Organizational Skills

After the caucus, local Republicans need to get their act together—fast

Early February gave both state parties an opportunity to put their organizational skills to the test. The returns are in, and for one party they’re not pretty.

• The GOP caucus was a disaster. Mitt Romney won, but by the time Nevada Republicans finished painstakingly (indeed, painfully painstakingly) counting the ballots, the caucus was old news and Romney’s victory received only scattered national attention. Caucusing on Super Bowl weekend didn’t help, but when the Nevada GOP tried to move the date, it capitulated to growling from New Hampshire Republicans unhappy that Nevada might steal their thunder.

The special Saturday-night caucus, arranged to accommodate observant Jews who could not attend during the Sabbath, didn’t help, either. Whether Sheldon Adelson pressed for the special meeting is besides the point politically—it was at the school named for him and was supported by him, so his name was associated with it. At the meeting, Republicans had trouble figuring out who could vote, robo-calls were used to increase turnout by the not-necessarily-Jewish supporters of Ron Paul, anti-Semitic statements were allegedly made by said supporters, and the whole event began to look like something that begins with “cluster.”

Nevada Republicans also managed a publicity coup in the Los Angeles Times for ejecting its Las Vegas correspondent, Ashley Powers, from the caucus amid cries that she was a spy and liar. A party official informed her that witnesses said she’d tried to record them (she hadn’t). Meanwhile, national media tried to call the county party chair and couldn’t reach him.

Nevada Republicans wound up appearing out of touch, incompetent, paranoid and dishonest. Ultimately, organization starts at the top, from chairs to Gov. Brian Sandoval. The governor has tried to heal the party’s woes, but unity is never easy, especially when crazies are loose.

• Democrats had an opportunity for infighting, and passed it up. State Sen. Ruben Kihuen announced his withdrawal from the Democratic race in House District 1 against former state Sen. and U.S. Rep. Dina Titus. Titus led in fundraising more than 2-1, picked up several union endorsements and has far more grassroots campaign experience than Kihuen.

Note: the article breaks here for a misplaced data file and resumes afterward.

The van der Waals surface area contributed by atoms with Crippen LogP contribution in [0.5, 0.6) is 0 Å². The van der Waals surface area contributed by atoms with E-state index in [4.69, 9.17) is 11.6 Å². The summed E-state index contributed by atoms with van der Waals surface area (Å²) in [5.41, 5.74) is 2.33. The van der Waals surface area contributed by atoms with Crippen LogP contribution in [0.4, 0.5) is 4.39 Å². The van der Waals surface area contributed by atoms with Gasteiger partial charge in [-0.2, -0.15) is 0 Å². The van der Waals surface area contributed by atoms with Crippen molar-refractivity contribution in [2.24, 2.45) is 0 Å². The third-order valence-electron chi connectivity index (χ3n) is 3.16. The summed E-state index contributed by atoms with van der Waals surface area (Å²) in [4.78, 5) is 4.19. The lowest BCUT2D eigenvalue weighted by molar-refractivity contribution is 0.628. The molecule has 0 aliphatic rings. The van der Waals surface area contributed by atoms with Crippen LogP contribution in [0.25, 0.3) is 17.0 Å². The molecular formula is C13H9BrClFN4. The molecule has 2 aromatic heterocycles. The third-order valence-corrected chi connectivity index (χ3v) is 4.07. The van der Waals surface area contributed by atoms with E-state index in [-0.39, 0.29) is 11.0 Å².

Originally, Titus was the one swimming upstream. The president and national party want to encourage Hispanic turnout, which should favor Democrats. Nevada’s top Democrat, Sen. Harry Reid, announced his support for Kihuen and invited him to the State of the Union, and veterans of Reid’s campaigns worked for him. But the money never poured in, suggesting Democrats and their supporters chose to wait and see. Waiting, they saw Titus as a stronger candidate.

Whether or not Titus and Kihuen are thrilled with each other, they said and did all the right things. He made the requisite comments about unity and vowed his support. She praised him. Reid praised everybody.

• Does all this matter? Yes. A well-run political party can energize and direct individuals and groups to act on behalf of a ticket, benefiting all Democrats or Republicans.

Oddly, Republicans and Democrats acted like one another’s stereotypes. Will Rogers famously said he didn’t belong to an organized party, he was a Democrat. Meanwhile, Republicans are reputed to be businesspeople with impeccable organization skills.

The problems surrounding the caucuses may signal trouble as the general election nears. The Republicans came into the caucus with everything going for them: a Mormon frontrunner in a state with a significant Mormon population, an energized Tea Party movement and a president who—to put it lightly—stokes the passions of the base. And caucus attendance dropped by 10,000 from 2008.

The rank-and-file are important, and they’re still energized. But leadership counts. The party will have to get organized—and soon.



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